This gospel bears the name of its penman, Matthew, which means "Gift of God."
Matthew's original name was Levi. He was the son of Alphaeus (Mark 2:14; Luke 5:27), and was called Levi until Jesus chose him to be an apostle. He was by birth a Jew, by calling a publican. His business was the collection of customs from persons and goods crossing the Sea of Galilee, or passing along the shore between Bethsaida and Capernaum, his home. Apparently, he was a man of wealth (Matthew 9:9,10). Matthew refers to himself as "The Publican," perhaps to indicate his sense of humility, felt in having been exalted from the estate of a publican to that of an apostle. We know little of his life and work as an apostle. He is mentioned by name, after the resurrection of Christ, only in Acts 1:13. Tradition says that he remained in Jerusalem 15 years after the ascension and then became a missionary to the Persians, Parthians and Medes. A legend says that he died a martyr in Ethiopia. The New Testament confirms none of these traditions.
The date of Matthew's gospel is variously placed from 45 to 70 A.D. The post-apostolic church makes Matthew the first among the gospel records. Irenaeus says Matthew wrote while Peter and Paul were preaching at Rome, after A.D. 61. Alford says it was published before the destruction of Jerusalem, A.D. 70. Tidwell places it about A.D. 60, but thinks it was written after Mark.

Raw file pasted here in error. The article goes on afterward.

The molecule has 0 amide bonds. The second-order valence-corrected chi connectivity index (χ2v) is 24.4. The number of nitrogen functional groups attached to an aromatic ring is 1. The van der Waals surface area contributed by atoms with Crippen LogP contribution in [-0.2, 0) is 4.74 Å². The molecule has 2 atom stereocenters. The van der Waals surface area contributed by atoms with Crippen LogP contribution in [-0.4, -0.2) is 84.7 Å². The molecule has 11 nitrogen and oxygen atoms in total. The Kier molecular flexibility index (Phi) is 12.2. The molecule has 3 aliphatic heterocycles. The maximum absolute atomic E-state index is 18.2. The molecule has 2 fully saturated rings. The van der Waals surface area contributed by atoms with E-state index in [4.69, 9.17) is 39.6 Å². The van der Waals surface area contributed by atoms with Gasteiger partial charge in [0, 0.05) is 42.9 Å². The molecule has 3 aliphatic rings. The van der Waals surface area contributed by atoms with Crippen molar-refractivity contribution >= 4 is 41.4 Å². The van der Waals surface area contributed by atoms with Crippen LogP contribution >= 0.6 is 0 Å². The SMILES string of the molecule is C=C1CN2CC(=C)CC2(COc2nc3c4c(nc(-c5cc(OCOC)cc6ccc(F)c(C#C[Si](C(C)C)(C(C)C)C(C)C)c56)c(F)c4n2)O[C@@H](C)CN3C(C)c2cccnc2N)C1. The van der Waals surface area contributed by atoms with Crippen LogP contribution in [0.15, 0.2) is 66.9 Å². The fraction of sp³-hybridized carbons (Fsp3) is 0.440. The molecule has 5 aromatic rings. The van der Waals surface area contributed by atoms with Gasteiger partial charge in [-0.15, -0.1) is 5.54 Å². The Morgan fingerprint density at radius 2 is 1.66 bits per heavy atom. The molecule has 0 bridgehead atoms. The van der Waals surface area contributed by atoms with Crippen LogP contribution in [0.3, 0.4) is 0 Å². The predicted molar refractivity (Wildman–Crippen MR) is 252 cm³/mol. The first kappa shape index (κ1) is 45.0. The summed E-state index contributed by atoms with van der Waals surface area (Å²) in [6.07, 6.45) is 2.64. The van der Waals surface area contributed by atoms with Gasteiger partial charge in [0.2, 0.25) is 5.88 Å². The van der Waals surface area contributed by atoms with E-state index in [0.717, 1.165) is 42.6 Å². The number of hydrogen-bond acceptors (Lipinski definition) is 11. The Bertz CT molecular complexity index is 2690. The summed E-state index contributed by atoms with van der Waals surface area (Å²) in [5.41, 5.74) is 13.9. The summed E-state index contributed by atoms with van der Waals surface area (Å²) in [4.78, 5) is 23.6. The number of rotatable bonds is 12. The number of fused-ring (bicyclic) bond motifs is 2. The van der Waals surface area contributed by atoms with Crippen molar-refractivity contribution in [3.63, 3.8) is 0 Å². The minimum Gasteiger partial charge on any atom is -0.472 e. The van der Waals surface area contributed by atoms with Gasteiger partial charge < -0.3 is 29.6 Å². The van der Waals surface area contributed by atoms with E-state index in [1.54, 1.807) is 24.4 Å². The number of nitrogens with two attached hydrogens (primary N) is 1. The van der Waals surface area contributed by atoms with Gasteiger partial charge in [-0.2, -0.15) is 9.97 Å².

Seventeen independent witnesses of the first centuries attest the genuineness of Matthew's gospel. Post-apostolic church leaders testify that it was written originally in the Hebrew language, and later translated into Greek. However, no traces of the Hebrew original survive. It is possible that Matthew wrote in both languages.
The purpose of the Gospel according to Matthew is to prove that Jesus is the King and Messiah foretold by Old Testament prophets.
The subject is the kingdom of God or of heaven. It is discussed under four headings as follows: